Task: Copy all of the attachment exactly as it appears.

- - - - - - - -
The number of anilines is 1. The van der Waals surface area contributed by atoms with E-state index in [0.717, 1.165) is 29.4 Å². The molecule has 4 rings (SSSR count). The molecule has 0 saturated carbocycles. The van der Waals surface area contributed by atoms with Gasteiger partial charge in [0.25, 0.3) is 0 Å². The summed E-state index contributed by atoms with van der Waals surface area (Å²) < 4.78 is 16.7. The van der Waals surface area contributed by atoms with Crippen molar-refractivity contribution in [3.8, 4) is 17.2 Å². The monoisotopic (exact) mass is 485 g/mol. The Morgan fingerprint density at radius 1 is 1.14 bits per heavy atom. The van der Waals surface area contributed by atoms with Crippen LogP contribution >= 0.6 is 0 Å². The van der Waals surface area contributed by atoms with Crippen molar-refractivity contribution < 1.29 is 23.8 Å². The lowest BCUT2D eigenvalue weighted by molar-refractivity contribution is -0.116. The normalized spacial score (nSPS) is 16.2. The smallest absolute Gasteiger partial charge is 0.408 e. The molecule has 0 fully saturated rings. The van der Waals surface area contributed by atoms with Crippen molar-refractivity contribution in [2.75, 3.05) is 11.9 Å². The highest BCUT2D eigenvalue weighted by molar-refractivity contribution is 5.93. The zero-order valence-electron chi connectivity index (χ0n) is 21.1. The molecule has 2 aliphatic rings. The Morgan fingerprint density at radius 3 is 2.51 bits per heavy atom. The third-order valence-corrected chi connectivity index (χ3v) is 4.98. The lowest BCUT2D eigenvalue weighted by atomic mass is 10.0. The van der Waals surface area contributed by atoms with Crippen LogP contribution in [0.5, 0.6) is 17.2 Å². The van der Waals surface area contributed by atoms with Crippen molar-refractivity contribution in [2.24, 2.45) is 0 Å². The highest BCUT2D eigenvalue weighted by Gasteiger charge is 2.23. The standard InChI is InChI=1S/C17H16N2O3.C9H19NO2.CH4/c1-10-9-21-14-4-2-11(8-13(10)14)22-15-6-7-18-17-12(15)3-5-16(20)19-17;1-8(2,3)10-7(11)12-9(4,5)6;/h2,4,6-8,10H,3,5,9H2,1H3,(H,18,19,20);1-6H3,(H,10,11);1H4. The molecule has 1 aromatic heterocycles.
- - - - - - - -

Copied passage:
The number of anilines is 1. The van der Waals surface area contributed by atoms with E-state index in [0.717, 1.165) is 29.4 Å². The molecule has 4 rings (SSSR count). The molecule has 0 saturated carbocycles. The van der Waals surface area contributed by atoms with Gasteiger partial charge in [0.25, 0.3) is 0 Å². The summed E-state index contributed by atoms with van der Waals surface area (Å²) < 4.78 is 16.7. The van der Waals surface area contributed by atoms with Crippen molar-refractivity contribution in [3.8, 4) is 17.2 Å². The monoisotopic (exact) mass is 485 g/mol. The Morgan fingerprint density at radius 1 is 1.14 bits per heavy atom. The van der Waals surface area contributed by atoms with Crippen LogP contribution >= 0.6 is 0 Å². The van der Waals surface area contributed by atoms with Crippen molar-refractivity contribution < 1.29 is 23.8 Å². The lowest BCUT2D eigenvalue weighted by molar-refractivity contribution is -0.116. The normalized spacial score (nSPS) is 16.2. The smallest absolute Gasteiger partial charge is 0.408 e. The molecule has 0 fully saturated rings. The van der Waals surface area contributed by atoms with Crippen molar-refractivity contribution in [2.75, 3.05) is 11.9 Å². The highest BCUT2D eigenvalue weighted by molar-refractivity contribution is 5.93. The zero-order valence-electron chi connectivity index (χ0n) is 21.1. The molecule has 2 aliphatic rings. The Morgan fingerprint density at radius 3 is 2.51 bits per heavy atom. The third-order valence-corrected chi connectivity index (χ3v) is 4.98. The lowest BCUT2D eigenvalue weighted by atomic mass is 10.0. The van der Waals surface area contributed by atoms with Crippen LogP contribution in [0.5, 0.6) is 17.2 Å². The van der Waals surface area contributed by atoms with Crippen molar-refractivity contribution in [2.24, 2.45) is 0 Å². The highest BCUT2D eigenvalue weighted by Gasteiger charge is 2.23. The standard InChI is InChI=1S/C17H16N2O3.C9H19NO2.CH4/c1-10-9-21-14-4-2-11(8-13(10)14)22-15-6-7-18-17-12(15)3-5-16(20)19-17;1-8(2,3)10-7(11)12-9(4,5)6;/h2,4,6-8,10H,3,5,9H2,1H3,(H,18,19,20);1-6H3,(H,10,11);1H4. The molecule has 1 aromatic heterocycles.